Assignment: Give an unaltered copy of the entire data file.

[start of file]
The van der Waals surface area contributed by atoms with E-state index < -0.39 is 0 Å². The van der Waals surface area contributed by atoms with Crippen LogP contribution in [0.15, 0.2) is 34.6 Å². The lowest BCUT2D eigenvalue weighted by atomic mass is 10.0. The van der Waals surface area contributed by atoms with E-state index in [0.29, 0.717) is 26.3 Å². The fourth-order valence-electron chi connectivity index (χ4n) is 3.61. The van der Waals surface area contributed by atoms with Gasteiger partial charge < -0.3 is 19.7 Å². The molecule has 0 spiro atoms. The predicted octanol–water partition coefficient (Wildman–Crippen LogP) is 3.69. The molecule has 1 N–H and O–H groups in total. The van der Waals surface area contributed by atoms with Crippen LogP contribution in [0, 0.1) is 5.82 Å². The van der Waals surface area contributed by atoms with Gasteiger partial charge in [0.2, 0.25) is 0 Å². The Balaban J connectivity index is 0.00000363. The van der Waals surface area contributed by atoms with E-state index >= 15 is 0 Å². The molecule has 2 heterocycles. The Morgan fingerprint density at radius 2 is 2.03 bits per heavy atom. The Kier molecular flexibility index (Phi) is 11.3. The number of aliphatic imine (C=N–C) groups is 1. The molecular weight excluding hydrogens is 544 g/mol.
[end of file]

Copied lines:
The van der Waals surface area contributed by atoms with E-state index < -0.39 is 0 Å². The van der Waals surface area contributed by atoms with Crippen LogP contribution in [0.15, 0.2) is 34.6 Å². The lowest BCUT2D eigenvalue weighted by atomic mass is 10.0. The van der Waals surface area contributed by atoms with E-state index in [0.29, 0.717) is 26.3 Å². The fourth-order valence-electron chi connectivity index (χ4n) is 3.61. The van der Waals surface area contributed by atoms with Gasteiger partial charge < -0.3 is 19.7 Å². The molecule has 0 spiro atoms. The predicted octanol–water partition coefficient (Wildman–Crippen LogP) is 3.69. The molecule has 1 N–H and O–H groups in total. The van der Waals surface area contributed by atoms with Crippen LogP contribution in [0, 0.1) is 5.82 Å². The van der Waals surface area contributed by atoms with Gasteiger partial charge in [0.2, 0.25) is 0 Å². The Balaban J connectivity index is 0.00000363. The van der Waals surface area contributed by atoms with E-state index >= 15 is 0 Å². The molecule has 2 heterocycles. The Morgan fingerprint density at radius 2 is 2.03 bits per heavy atom. The Kier molecular flexibility index (Phi) is 11.3. The number of aliphatic imine (C=N–C) groups is 1. The molecular weight excluding hydrogens is 544 g/mol.